The various ways to declare your jQuery Validate rules

The following are all acceptable methods for declaring validation rules for the jQuery Validation plugin.

1) Declared within .validate()

Use this when you’re trying to keep your JavaScript separate from your HTML markup.

DEMO: http://jsfiddle.net/uTt2X/2/

NOTE: If your field name contains special characters such as brackets or dots, you must enclose the name in quotes

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2) Declared by class:

Only use this when your rules can be declared by a boolean true as you cannot pass any parameters.

DEMO: http://jsfiddle.net/uTt2X/1/

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3) Declared by HTML5 validation attributes:

Use this if you already have HTML 5 validation attributes within your form. Only use this when your rules can be declared with HTML 5 validation attributes. Not all rules can be declared in this fashion.

DEMO: http://jsfiddle.net/uTt2X/

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4) Declared using the .rules() method:

You must use this method if you’re dynamically creating form elements.

DEMO: http://jsfiddle.net/uTt2X/3/

However, as per the documentation, this method only applies to the first matched element. The solution is then to wrap it within a jQuery .each() for assigning rules to many inputs at once.

DEMO: http://jsfiddle.net/uTt2X/8/

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5) By assigning one or more rules to your own class using the .addClassRules() method:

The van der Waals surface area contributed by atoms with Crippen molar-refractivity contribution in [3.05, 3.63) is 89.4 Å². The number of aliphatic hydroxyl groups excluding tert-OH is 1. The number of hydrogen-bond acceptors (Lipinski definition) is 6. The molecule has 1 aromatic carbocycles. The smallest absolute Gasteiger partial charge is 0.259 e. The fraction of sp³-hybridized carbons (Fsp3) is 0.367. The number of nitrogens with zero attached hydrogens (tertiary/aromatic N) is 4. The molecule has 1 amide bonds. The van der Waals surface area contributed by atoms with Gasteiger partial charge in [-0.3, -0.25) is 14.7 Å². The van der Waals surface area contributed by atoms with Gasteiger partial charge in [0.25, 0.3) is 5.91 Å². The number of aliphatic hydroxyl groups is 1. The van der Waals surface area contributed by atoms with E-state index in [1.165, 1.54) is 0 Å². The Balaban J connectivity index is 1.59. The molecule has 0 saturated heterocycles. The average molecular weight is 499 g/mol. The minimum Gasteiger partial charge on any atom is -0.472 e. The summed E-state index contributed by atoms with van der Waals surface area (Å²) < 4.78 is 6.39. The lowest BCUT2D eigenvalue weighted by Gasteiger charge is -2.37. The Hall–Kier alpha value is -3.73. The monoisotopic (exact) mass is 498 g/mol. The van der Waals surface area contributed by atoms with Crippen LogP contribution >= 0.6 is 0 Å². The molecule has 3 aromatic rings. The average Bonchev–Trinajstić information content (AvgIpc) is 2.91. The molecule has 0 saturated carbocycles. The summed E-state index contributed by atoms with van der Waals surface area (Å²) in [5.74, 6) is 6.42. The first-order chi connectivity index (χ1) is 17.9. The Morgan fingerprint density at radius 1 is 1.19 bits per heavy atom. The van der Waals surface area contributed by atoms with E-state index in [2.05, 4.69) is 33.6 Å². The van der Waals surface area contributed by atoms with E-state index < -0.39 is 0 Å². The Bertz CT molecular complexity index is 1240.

Use this for assigning rules to fields by their class or for creating an arbitrary class representing the rule. Great for creating “compound” rules. Compound rules are rules that are composed of two or more standard rules, like required and email.

Then apply to your HTML:

DEMO: http://jsfiddle.net/uTt2X/4/

jQuery Validate plugin requires a name attribute

Remember that no matter how you declare your rules when using jQuery Validate, even if you target by id and declare with the .rules('add') method, you must absolutely have a name attribute on any form element you wish to validate.

<input name="firstName" type="text" ...

See the Markup recommendations section of the Reference docs page:

“The name attribute is ‘required’ for input elements, the validation plugin doesn’t work without it.”

Why? The name attribute is how the jQuery Validate plugin keeps track of the inputs internally. Even though the documentation doesn’t specify it, it only stands to reason that if this is how the plugin is keeping track of everything, you must make sure each name is unique.